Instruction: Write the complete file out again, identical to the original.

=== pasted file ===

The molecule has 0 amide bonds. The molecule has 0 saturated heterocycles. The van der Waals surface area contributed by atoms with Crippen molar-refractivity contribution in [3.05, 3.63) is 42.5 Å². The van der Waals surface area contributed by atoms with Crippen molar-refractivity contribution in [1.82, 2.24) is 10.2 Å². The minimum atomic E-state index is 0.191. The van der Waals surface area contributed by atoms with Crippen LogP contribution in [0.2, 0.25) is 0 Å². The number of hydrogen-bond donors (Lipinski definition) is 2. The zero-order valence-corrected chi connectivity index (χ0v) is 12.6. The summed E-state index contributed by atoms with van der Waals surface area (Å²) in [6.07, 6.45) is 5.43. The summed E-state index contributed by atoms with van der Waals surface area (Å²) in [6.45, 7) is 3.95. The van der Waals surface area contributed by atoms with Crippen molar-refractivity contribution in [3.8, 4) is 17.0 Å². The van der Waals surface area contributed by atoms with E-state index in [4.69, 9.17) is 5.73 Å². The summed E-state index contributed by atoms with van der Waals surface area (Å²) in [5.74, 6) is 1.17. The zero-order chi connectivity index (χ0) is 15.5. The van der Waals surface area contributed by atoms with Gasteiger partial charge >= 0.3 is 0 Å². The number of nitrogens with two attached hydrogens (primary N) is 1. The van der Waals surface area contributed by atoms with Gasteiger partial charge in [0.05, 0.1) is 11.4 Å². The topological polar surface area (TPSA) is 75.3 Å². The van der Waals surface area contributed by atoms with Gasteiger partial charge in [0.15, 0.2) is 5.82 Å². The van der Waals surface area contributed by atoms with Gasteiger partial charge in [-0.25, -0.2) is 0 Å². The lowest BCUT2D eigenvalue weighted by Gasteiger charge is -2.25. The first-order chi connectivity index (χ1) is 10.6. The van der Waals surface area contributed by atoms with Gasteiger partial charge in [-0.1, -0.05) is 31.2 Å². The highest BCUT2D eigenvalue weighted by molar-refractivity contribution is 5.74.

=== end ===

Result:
The molecule has 0 amide bonds. The molecule has 0 saturated heterocycles. The van der Waals surface area contributed by atoms with Crippen molar-refractivity contribution in [3.05, 3.63) is 42.5 Å². The van der Waals surface area contributed by atoms with Crippen molar-refractivity contribution in [1.82, 2.24) is 10.2 Å². The minimum atomic E-state index is 0.191. The van der Waals surface area contributed by atoms with Crippen LogP contribution in [0.2, 0.25) is 0 Å². The number of hydrogen-bond donors (Lipinski definition) is 2. The zero-order valence-corrected chi connectivity index (χ0v) is 12.6. The summed E-state index contributed by atoms with van der Waals surface area (Å²) in [6.07, 6.45) is 5.43. The summed E-state index contributed by atoms with van der Waals surface area (Å²) in [6.45, 7) is 3.95. The van der Waals surface area contributed by atoms with Crippen molar-refractivity contribution in [3.8, 4) is 17.0 Å². The van der Waals surface area contributed by atoms with E-state index in [4.69, 9.17) is 5.73 Å². The summed E-state index contributed by atoms with van der Waals surface area (Å²) in [5.74, 6) is 1.17. The zero-order chi connectivity index (χ0) is 15.5. The van der Waals surface area contributed by atoms with Gasteiger partial charge >= 0.3 is 0 Å². The number of nitrogens with two attached hydrogens (primary N) is 1. The van der Waals surface area contributed by atoms with Gasteiger partial charge in [0.05, 0.1) is 11.4 Å². The topological polar surface area (TPSA) is 75.3 Å². The van der Waals surface area contributed by atoms with Gasteiger partial charge in [0.15, 0.2) is 5.82 Å². The van der Waals surface area contributed by atoms with Gasteiger partial charge in [-0.25, -0.2) is 0 Å². The lowest BCUT2D eigenvalue weighted by Gasteiger charge is -2.25. The first-order chi connectivity index (χ1) is 10.6. The van der Waals surface area contributed by atoms with Gasteiger partial charge in [-0.1, -0.05) is 31.2 Å². The highest BCUT2D eigenvalue weighted by molar-refractivity contribution is 5.74.